Former Ireland centre Brian O’Driscoll is in disbelief that one Irish tradition has been shelved so soon after he hung up his boots.
Widely regarded as one of the greatest centres in the history of the game, Brian O’Driscoll retired after a hugely successful career in the summer of 2014.
However, less than three years later, ‘BOD’ was shocked to learn that one of his favourite traditions as an Irish player has already become a thing of the past.
Speaking on Newstalk’s Off The Ball, Ireland’s record try scorer explained how the squad would always get together for a ‘Super Sunday’ session as soon as the grueling Six Nations tournament was over. However, having spoken to a member of the current squad this week, O’Driscoll was disgusted to hear that the bonding session has been shelved.
“I was on to one of the boys yesterday and I was asking was there a ‘Super Sunday’ on and he told me that Super Sunday’s were a thing of the past, which I was appalled to hear,” O’Driscoll said.
“I saw some of the boys heading off on holidays on Sunday. Fine, you get four or five days off but Super Sundays are part of the release.
“The body tends to hang in there, no matter what shape you’re in, for the duration of the Six Nations and as soon as the brain switches off… the job’s done, you take a breather. The body tends to shut down. I used to break out in cold sores and you feel the niggles way more.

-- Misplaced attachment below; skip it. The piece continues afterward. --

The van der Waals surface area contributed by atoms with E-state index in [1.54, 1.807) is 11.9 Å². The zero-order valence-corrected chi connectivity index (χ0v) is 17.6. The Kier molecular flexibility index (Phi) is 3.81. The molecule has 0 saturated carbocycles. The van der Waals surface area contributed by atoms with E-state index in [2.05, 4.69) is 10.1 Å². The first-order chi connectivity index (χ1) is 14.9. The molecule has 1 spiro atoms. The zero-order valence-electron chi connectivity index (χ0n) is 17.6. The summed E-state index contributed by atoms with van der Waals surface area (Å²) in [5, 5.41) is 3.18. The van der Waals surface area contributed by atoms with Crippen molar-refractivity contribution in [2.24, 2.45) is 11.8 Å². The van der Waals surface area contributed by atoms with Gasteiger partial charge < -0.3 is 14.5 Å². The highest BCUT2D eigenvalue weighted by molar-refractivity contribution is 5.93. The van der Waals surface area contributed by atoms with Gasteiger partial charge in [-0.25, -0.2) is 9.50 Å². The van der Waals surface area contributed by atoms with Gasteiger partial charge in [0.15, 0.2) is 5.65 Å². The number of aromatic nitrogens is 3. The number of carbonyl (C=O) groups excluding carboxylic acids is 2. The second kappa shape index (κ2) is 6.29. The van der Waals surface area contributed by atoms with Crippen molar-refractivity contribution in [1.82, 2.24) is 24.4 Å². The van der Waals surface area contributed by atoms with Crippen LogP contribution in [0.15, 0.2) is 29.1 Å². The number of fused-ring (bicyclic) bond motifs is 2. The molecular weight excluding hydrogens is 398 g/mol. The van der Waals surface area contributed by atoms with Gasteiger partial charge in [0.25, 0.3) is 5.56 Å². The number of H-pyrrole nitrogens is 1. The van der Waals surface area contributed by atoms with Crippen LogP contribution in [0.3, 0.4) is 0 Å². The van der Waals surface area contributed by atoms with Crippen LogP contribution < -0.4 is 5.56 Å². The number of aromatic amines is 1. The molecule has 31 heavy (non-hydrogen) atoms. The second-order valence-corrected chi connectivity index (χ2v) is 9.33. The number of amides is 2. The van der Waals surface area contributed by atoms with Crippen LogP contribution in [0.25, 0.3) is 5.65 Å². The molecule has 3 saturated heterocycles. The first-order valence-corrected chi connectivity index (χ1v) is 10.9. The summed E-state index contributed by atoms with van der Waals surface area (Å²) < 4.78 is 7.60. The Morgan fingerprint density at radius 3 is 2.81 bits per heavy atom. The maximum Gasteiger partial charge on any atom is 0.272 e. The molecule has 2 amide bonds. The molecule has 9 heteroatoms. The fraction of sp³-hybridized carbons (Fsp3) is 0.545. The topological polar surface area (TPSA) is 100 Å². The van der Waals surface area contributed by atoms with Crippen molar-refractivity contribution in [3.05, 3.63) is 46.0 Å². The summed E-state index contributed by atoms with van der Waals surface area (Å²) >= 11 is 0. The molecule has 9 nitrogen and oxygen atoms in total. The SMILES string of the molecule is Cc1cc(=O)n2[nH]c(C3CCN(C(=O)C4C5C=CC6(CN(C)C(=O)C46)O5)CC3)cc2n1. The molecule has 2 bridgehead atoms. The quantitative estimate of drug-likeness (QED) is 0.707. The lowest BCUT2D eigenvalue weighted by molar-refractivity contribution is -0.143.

“That whole getting together as a team… you don’t enjoy going out on the final night out in town. No matter where you go, it’s not you as a team going out.
O’Driscoll explained how the ‘Super Sunday’ was a tradition in every aspect of the word and that the players would even go to the same location every year for the booze-fueled release.
“That’s why going to Keogh’s used to be a regular of ours. Going there, into the snug and enjoying our own company during the afternoon and having a few pints and having a laugh.
“I think back at some of the laughs and sometimes Cheltenham was on at the same time and we’d be going to the bookies next door and having a punt. It was a laugh.”
Asked if he felt that the tradition was cast aside due to the commands of the Irish coaching staff, O’Driscoll said that he would be very surprised if this was the case.
“I can’t imagine it’s a coaching staff thing. I know Andy Farrell is certainly a man who likes a pint and Joe knows how to celebrate things at the right time.”
“Granted, it wasn’t a championship but it doesn’t matter. After a Six Nations, it’s important to pull it all together and enjoy each other’s company. Enjoy it with the pressure off.
“I’m sure some of them met up but not as a collective, not lads staying up from down the country.
“The profile is still very young. Not many guys with kids, I can understand those guys heading home because they have bigger responsibilities than going out with 21-year-olds. It’s a shame that it’s not a component.”